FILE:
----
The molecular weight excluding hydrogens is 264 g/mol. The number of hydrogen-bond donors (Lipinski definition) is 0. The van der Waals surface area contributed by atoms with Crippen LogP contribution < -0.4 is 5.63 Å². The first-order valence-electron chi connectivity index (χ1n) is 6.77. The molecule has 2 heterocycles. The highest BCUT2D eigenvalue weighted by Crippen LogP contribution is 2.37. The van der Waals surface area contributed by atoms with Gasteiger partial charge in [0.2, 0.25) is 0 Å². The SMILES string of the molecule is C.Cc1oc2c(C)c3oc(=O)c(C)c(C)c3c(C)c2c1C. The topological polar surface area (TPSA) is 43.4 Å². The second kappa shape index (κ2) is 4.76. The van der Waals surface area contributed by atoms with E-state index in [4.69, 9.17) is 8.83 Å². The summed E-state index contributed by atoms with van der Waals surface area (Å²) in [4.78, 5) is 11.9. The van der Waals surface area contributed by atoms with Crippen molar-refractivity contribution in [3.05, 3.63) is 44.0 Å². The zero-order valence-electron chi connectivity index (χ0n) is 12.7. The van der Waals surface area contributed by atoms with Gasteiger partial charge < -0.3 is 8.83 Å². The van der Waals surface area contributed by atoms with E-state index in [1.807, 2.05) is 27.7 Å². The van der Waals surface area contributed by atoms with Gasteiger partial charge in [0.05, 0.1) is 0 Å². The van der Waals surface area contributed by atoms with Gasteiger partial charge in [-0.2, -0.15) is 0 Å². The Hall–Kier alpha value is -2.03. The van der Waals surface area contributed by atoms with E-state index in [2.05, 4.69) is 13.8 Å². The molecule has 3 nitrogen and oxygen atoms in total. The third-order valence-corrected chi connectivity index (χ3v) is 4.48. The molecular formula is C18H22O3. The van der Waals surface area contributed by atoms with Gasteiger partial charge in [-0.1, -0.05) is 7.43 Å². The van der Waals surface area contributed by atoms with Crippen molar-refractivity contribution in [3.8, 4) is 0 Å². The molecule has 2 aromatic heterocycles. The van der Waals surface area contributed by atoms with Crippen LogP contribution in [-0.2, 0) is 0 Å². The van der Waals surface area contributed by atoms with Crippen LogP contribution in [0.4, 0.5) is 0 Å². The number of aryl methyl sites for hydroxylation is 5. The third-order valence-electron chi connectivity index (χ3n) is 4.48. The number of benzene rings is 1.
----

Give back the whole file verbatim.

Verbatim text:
The molecular weight excluding hydrogens is 264 g/mol. The number of hydrogen-bond donors (Lipinski definition) is 0. The van der Waals surface area contributed by atoms with Crippen LogP contribution < -0.4 is 5.63 Å². The first-order valence-electron chi connectivity index (χ1n) is 6.77. The molecule has 2 heterocycles. The highest BCUT2D eigenvalue weighted by Crippen LogP contribution is 2.37. The van der Waals surface area contributed by atoms with Gasteiger partial charge in [0.2, 0.25) is 0 Å². The SMILES string of the molecule is C.Cc1oc2c(C)c3oc(=O)c(C)c(C)c3c(C)c2c1C. The topological polar surface area (TPSA) is 43.4 Å². The second kappa shape index (κ2) is 4.76. The van der Waals surface area contributed by atoms with E-state index in [4.69, 9.17) is 8.83 Å². The summed E-state index contributed by atoms with van der Waals surface area (Å²) in [4.78, 5) is 11.9. The van der Waals surface area contributed by atoms with Crippen molar-refractivity contribution in [3.05, 3.63) is 44.0 Å². The zero-order valence-electron chi connectivity index (χ0n) is 12.7. The van der Waals surface area contributed by atoms with Gasteiger partial charge < -0.3 is 8.83 Å². The van der Waals surface area contributed by atoms with E-state index in [1.807, 2.05) is 27.7 Å². The van der Waals surface area contributed by atoms with Gasteiger partial charge in [0.05, 0.1) is 0 Å². The van der Waals surface area contributed by atoms with Gasteiger partial charge in [-0.2, -0.15) is 0 Å². The Hall–Kier alpha value is -2.03. The van der Waals surface area contributed by atoms with E-state index in [2.05, 4.69) is 13.8 Å². The molecule has 3 nitrogen and oxygen atoms in total. The third-order valence-corrected chi connectivity index (χ3v) is 4.48. The molecular formula is C18H22O3. The van der Waals surface area contributed by atoms with Gasteiger partial charge in [-0.1, -0.05) is 7.43 Å². The van der Waals surface area contributed by atoms with Crippen molar-refractivity contribution in [3.8, 4) is 0 Å². The molecule has 2 aromatic heterocycles. The van der Waals surface area contributed by atoms with Crippen LogP contribution in [-0.2, 0) is 0 Å². The van der Waals surface area contributed by atoms with Crippen LogP contribution in [0.4, 0.5) is 0 Å². The number of aryl methyl sites for hydroxylation is 5. The third-order valence-electron chi connectivity index (χ3n) is 4.48. The number of benzene rings is 1.